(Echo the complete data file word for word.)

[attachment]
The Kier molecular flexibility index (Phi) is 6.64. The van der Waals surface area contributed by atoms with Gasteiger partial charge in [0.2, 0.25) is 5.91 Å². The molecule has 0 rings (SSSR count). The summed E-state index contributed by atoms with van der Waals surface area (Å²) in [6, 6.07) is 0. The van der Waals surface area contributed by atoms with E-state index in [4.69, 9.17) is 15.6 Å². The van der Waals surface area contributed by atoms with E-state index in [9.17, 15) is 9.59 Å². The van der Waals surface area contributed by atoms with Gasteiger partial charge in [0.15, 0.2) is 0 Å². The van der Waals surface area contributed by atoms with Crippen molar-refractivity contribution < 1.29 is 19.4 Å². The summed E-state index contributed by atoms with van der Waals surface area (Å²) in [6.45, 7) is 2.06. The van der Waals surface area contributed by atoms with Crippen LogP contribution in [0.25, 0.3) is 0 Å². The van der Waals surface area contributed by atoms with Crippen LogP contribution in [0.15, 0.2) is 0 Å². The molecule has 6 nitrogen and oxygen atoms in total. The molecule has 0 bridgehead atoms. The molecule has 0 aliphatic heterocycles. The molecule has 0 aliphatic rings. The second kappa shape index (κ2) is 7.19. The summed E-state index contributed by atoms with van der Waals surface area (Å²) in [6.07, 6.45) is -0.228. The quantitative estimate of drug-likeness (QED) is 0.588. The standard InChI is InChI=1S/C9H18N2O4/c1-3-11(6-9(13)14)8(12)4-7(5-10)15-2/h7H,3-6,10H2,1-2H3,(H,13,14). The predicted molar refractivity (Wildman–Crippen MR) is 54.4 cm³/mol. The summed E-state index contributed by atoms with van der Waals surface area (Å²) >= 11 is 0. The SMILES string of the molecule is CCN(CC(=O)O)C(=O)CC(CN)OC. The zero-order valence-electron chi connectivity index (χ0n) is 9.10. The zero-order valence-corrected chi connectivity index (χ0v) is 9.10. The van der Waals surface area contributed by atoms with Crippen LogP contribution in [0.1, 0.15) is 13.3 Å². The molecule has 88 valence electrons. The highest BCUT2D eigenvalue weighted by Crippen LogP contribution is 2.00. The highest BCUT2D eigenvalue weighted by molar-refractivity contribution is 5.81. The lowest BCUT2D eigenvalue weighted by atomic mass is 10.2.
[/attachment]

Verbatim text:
The Kier molecular flexibility index (Phi) is 6.64. The van der Waals surface area contributed by atoms with Gasteiger partial charge in [0.2, 0.25) is 5.91 Å². The molecule has 0 rings (SSSR count). The summed E-state index contributed by atoms with van der Waals surface area (Å²) in [6, 6.07) is 0. The van der Waals surface area contributed by atoms with E-state index in [4.69, 9.17) is 15.6 Å². The van der Waals surface area contributed by atoms with E-state index in [9.17, 15) is 9.59 Å². The van der Waals surface area contributed by atoms with Gasteiger partial charge in [0.15, 0.2) is 0 Å². The van der Waals surface area contributed by atoms with Crippen molar-refractivity contribution < 1.29 is 19.4 Å². The summed E-state index contributed by atoms with van der Waals surface area (Å²) in [6.45, 7) is 2.06. The van der Waals surface area contributed by atoms with Crippen LogP contribution in [0.25, 0.3) is 0 Å². The van der Waals surface area contributed by atoms with Crippen LogP contribution in [0.15, 0.2) is 0 Å². The molecule has 6 nitrogen and oxygen atoms in total. The molecule has 0 bridgehead atoms. The molecule has 0 aliphatic heterocycles. The molecule has 0 aliphatic rings. The second kappa shape index (κ2) is 7.19. The summed E-state index contributed by atoms with van der Waals surface area (Å²) in [6.07, 6.45) is -0.228. The quantitative estimate of drug-likeness (QED) is 0.588. The standard InChI is InChI=1S/C9H18N2O4/c1-3-11(6-9(13)14)8(12)4-7(5-10)15-2/h7H,3-6,10H2,1-2H3,(H,13,14). The predicted molar refractivity (Wildman–Crippen MR) is 54.4 cm³/mol. The summed E-state index contributed by atoms with van der Waals surface area (Å²) >= 11 is 0. The SMILES string of the molecule is CCN(CC(=O)O)C(=O)CC(CN)OC. The zero-order valence-electron chi connectivity index (χ0n) is 9.10. The zero-order valence-corrected chi connectivity index (χ0v) is 9.10. The van der Waals surface area contributed by atoms with Crippen LogP contribution in [0.1, 0.15) is 13.3 Å². The molecule has 88 valence electrons. The highest BCUT2D eigenvalue weighted by Crippen LogP contribution is 2.00. The highest BCUT2D eigenvalue weighted by molar-refractivity contribution is 5.81. The lowest BCUT2D eigenvalue weighted by atomic mass is 10.2.